# Product measure with a Dirac delta marginal

Let $(S,\mathcal F)$ be a measurable space, and let $\nu \in\mathcal P(S,\mathcal F)$ be a probability measure on $(S,\mathcal F)$. Fix some $x\in S$ and consider Dirac measure $\delta_x$. Would like to prove

If $\mu \in \mathcal P(S×S,\mathcal F\otimes \mathcal F)$ and has marginals $ν$ and $δ_x$ $then$ $μ=ν×δ_x$

So we should show $μ(A×B)=ν(A)δ_x(B)$ for $∀A,B∈\mathcal F$.

If $x∉B$ then right-hand side is $0$ but so is the left-hand side since $μ(A×B)≤μ(S×B)=δ_x(B)=0$.

How to deal with the case $x∈B$ ?

If $$x\in B$$, then for each $$A\in\mathcal F$$, $$\nu(A)=\mu(A\times S)\geqslant \mu(A\times B)\geqslant \mu(A\times \{x\}).$$ Since all the involved measures are probability measures, applying the previous inequality with $$S\setminus A$$ gives that $$1-\nu\left(A\right)\geqslant \mu\left(S\times \{x\}\right)-\mu\left(A\times \{x\}\right),$$ and since the marginal in the second coordinate is $$\delta_x$$, we got that $$-\nu\left(A\right)\geqslant-\mu\left(A\times \{x\}\right)$$ hence $$\nu\left(A\right)\leqslant \mu\left(A\times \{x\}\right)\leqslant \mu\left(A\times B\right)$$ which proves that $$\mu\left(A\times B\right)=\nu\left(A\right)\delta_x\left(B\right)$$. This identity is also true for $$x\notin B$$, and it can be extended to disjoint finite unions of cartesian products of elements of $$\mathcal F$$, which is sufficient to ensure the equality of two measures.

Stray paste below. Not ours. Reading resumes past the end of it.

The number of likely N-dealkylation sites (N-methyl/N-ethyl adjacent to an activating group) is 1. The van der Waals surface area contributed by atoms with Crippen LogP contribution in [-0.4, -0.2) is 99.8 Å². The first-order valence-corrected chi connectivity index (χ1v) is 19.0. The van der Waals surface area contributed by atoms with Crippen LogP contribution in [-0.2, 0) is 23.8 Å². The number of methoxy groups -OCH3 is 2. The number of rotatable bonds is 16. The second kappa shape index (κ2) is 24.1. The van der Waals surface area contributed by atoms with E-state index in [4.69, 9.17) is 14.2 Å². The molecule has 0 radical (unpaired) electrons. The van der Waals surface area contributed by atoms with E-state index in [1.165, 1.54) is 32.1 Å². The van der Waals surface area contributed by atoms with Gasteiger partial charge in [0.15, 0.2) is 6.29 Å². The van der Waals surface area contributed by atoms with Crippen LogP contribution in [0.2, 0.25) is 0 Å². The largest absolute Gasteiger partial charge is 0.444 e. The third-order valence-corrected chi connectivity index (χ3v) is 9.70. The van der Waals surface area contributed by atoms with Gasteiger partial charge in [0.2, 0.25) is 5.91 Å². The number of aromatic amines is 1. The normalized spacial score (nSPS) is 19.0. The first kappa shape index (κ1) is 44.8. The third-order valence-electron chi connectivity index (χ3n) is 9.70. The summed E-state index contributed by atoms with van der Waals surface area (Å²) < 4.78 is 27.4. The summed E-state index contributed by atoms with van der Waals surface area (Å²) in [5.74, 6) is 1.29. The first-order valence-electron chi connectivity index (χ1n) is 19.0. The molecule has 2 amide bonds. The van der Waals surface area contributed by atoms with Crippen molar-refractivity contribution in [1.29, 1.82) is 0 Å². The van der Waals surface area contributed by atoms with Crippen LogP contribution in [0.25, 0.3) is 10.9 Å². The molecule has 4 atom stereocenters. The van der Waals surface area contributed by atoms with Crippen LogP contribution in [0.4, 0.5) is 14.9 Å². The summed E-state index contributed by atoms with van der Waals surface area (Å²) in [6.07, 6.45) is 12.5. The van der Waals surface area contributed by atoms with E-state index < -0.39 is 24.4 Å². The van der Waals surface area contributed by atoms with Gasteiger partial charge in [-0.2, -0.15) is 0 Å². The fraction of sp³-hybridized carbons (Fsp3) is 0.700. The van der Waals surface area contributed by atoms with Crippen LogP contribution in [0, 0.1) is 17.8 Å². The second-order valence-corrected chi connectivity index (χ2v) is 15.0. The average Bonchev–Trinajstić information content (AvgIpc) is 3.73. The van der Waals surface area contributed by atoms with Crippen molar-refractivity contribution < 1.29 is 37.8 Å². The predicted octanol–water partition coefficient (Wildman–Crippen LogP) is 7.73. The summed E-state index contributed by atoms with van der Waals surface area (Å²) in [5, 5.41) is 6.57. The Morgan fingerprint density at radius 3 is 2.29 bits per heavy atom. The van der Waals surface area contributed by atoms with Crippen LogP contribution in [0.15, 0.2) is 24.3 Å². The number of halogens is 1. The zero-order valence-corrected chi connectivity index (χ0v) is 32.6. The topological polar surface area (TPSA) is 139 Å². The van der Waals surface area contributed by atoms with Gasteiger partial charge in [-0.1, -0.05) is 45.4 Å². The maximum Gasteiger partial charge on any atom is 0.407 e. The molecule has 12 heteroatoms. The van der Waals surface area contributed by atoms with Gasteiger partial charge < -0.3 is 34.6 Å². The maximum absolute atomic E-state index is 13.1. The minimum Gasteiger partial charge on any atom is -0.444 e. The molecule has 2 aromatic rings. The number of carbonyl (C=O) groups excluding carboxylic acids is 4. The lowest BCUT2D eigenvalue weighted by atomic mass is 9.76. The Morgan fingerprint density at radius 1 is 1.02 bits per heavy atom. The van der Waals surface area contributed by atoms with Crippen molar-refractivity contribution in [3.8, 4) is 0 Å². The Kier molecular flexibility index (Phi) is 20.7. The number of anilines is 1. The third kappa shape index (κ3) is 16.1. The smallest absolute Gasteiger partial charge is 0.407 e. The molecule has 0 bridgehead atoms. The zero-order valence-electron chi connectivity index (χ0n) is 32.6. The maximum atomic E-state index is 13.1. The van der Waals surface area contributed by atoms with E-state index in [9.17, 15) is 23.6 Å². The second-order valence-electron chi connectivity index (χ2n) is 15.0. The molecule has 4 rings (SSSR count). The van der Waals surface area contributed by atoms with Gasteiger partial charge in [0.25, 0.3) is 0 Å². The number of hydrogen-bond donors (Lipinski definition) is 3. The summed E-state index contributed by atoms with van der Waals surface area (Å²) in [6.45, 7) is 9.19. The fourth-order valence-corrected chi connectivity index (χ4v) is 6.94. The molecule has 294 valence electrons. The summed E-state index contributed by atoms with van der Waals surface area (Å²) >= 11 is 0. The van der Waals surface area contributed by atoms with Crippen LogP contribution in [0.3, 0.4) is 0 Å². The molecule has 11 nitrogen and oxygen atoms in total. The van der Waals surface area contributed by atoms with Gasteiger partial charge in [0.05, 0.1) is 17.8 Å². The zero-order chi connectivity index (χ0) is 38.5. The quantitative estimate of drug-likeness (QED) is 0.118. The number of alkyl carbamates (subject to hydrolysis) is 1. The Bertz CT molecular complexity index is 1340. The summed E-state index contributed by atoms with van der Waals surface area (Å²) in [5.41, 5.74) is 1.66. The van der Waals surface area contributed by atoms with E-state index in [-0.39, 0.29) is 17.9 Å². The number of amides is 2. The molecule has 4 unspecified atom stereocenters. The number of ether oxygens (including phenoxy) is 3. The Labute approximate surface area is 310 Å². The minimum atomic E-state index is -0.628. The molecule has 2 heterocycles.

• Thank you. I think you don't need that last sentence. The product measure is the unique measure satisfying $\nu \otimes \delta_x(A,B) = \nu(A) \delta_x(B)$ and this was proved for $\mu.$ Jan 16, 2019 at 16:35
For any measurable set $$B\subset S$$, $$\mu(S\times B)=\delta_x(B)=\mathbb{1}_B(x)$$. In particular, $$\mu(S\times\{x\})=1$$, and if $$x\notin B$$, $$\mu(A\times B)=0=\nu(A)\delta_x(B),\qquad A\in\mathcal{F}$$ for $$\mu(A\times B)\leq\mu(A\times(S\setminus\{x\})=0$$.
Suppose now that $$x\in B$$. Then, $$\delta_x(B)=1$$, and $$\mu(A\times(S\setminus B))=0$$. Consequently, \begin{align} \nu(A)\delta_x(B)=\nu(A)&=\mu(A\times S)=\mu((A\times B) \cup (A\times(S\setminus B))\\ &=\mu(A\times B)+\mu(A\times(S\setminus B))=\mu(A\times B) \end{align}
Putting things together, we have that $$\mu(A\times B)=\nu(A)\times\delta_x(B),\qquad A,B\in\mathcal{F}$$ From this (why?) it follows that $$\mu=\nu\otimes\delta_x$$.